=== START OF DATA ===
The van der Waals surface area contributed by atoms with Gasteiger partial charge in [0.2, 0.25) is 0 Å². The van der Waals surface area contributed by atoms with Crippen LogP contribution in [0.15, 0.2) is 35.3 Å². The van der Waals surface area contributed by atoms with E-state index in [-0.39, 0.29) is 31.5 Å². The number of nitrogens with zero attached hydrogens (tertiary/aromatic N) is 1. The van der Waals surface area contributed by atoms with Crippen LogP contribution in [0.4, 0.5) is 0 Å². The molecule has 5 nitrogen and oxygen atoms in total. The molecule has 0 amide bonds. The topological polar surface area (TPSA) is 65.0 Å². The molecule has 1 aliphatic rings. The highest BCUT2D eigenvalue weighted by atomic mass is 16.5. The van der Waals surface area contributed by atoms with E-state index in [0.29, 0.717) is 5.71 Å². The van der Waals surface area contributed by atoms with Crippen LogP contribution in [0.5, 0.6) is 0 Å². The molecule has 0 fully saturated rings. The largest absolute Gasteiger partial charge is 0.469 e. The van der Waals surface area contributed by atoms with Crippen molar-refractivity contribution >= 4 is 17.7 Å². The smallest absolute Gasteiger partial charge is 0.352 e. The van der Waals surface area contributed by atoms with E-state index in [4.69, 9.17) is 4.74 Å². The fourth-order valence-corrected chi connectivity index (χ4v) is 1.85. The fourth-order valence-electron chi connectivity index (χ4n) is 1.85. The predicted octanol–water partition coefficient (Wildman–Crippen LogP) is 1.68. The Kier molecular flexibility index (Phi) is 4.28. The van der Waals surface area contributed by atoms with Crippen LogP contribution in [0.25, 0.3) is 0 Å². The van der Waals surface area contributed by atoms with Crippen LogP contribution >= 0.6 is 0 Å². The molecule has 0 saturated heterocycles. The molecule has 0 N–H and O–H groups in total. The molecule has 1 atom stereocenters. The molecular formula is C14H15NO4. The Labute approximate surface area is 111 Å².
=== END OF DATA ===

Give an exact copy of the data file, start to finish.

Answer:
The van der Waals surface area contributed by atoms with Gasteiger partial charge in [0.2, 0.25) is 0 Å². The van der Waals surface area contributed by atoms with Crippen LogP contribution in [0.15, 0.2) is 35.3 Å². The van der Waals surface area contributed by atoms with E-state index in [-0.39, 0.29) is 31.5 Å². The number of nitrogens with zero attached hydrogens (tertiary/aromatic N) is 1. The van der Waals surface area contributed by atoms with Crippen LogP contribution in [0.4, 0.5) is 0 Å². The molecule has 5 nitrogen and oxygen atoms in total. The molecule has 0 amide bonds. The topological polar surface area (TPSA) is 65.0 Å². The molecule has 1 aliphatic rings. The highest BCUT2D eigenvalue weighted by atomic mass is 16.5. The van der Waals surface area contributed by atoms with E-state index in [0.29, 0.717) is 5.71 Å². The van der Waals surface area contributed by atoms with Crippen LogP contribution in [0.5, 0.6) is 0 Å². The molecule has 0 fully saturated rings. The largest absolute Gasteiger partial charge is 0.469 e. The van der Waals surface area contributed by atoms with Crippen molar-refractivity contribution >= 4 is 17.7 Å². The smallest absolute Gasteiger partial charge is 0.352 e. The van der Waals surface area contributed by atoms with E-state index in [4.69, 9.17) is 4.74 Å². The fourth-order valence-corrected chi connectivity index (χ4v) is 1.85. The fourth-order valence-electron chi connectivity index (χ4n) is 1.85. The predicted octanol–water partition coefficient (Wildman–Crippen LogP) is 1.68. The Kier molecular flexibility index (Phi) is 4.28. The van der Waals surface area contributed by atoms with Crippen LogP contribution in [0.25, 0.3) is 0 Å². The van der Waals surface area contributed by atoms with Crippen LogP contribution >= 0.6 is 0 Å². The molecule has 0 saturated heterocycles. The molecule has 0 N–H and O–H groups in total. The molecule has 1 atom stereocenters. The molecular formula is C14H15NO4. The Labute approximate surface area is 111 Å².